29.3.08

Orange Meringues

(click on the picture for details)

Custard-based recipes like ice-creams, crême brûlée, and tiramisu mainly require egg yolks, and you always end up with extra egg whites. One way to use up leftover whites is to make soufflé - and I will hopefully be able to share my taro root soufflé with you very soon! If you need to satisfy your sweet tooth and are not up to the challenge, a simpler way is to make meringues. Meringue cookies may seem intimidating for any beginner, but as long as you start with water- and grease-free utensils and bowls, these feather-light cookies will be a breeze to make!

Ingredients for 3-4 dozen cookies:

5 large egg whites (Tip: Make also sure that no yolk has slipped into your bowl when you separate your eggs !)

7 ounces icing sugar

Zest of 1 orange

1. Sift the icing sugar to ensure that there will be no lumps and zest the orange.

2. In a large bowl, beat the egg whites using an electrical mixer until firm peaks form.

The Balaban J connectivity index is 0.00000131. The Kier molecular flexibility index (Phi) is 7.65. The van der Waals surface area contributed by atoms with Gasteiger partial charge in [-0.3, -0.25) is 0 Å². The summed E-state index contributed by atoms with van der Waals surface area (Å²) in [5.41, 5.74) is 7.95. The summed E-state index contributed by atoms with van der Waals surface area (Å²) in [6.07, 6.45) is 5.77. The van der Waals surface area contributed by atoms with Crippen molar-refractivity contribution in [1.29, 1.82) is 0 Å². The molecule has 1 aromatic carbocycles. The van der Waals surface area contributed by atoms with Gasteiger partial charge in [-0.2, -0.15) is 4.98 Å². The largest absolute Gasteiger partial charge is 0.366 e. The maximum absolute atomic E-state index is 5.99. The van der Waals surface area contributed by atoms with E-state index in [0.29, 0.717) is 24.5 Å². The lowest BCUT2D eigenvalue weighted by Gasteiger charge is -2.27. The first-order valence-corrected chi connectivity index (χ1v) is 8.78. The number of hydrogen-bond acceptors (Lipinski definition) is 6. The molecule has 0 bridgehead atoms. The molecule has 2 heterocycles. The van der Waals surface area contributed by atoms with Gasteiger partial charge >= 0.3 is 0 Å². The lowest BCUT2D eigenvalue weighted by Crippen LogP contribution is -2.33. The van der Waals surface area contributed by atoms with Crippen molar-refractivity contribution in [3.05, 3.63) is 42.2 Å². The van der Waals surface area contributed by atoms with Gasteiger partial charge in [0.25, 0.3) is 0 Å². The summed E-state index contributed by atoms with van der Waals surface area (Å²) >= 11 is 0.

3. Slowly add the sugar while keeping the mixer on to obtain glossy peaks.

4. Preheat the oven to 350 F.

5. Line baking sheets with parchemin paper.

6. Gently fold the zest into the whites and transfer into a freezer bag.

7. Cut one tip of the bag and pipe the whites onto the lined baking sheets, keeping about one inch between the cookies.

8. Bake for 1 hr, making sure not to open the oven door during the first 30 mns. (Tip: Try to bake all the cookies in one batch prevent the meringues from falling)

9. Let cool on a rack to room temperature.

2 comments:

Adam said...

Why do the meringues have to be grease-free?

Vanilla said...

Very interesting question, Adam.
Meringues are actually sweet egg foams. The whisking action introduces air into the egg whites, which are composed of proteins and water. Egg foams are kept together because of the balanced forces between proteins, air, water. Traces of grease would disrupt that equilibrium and make the meringue collapse, as would traces of egg yolk or water.

 
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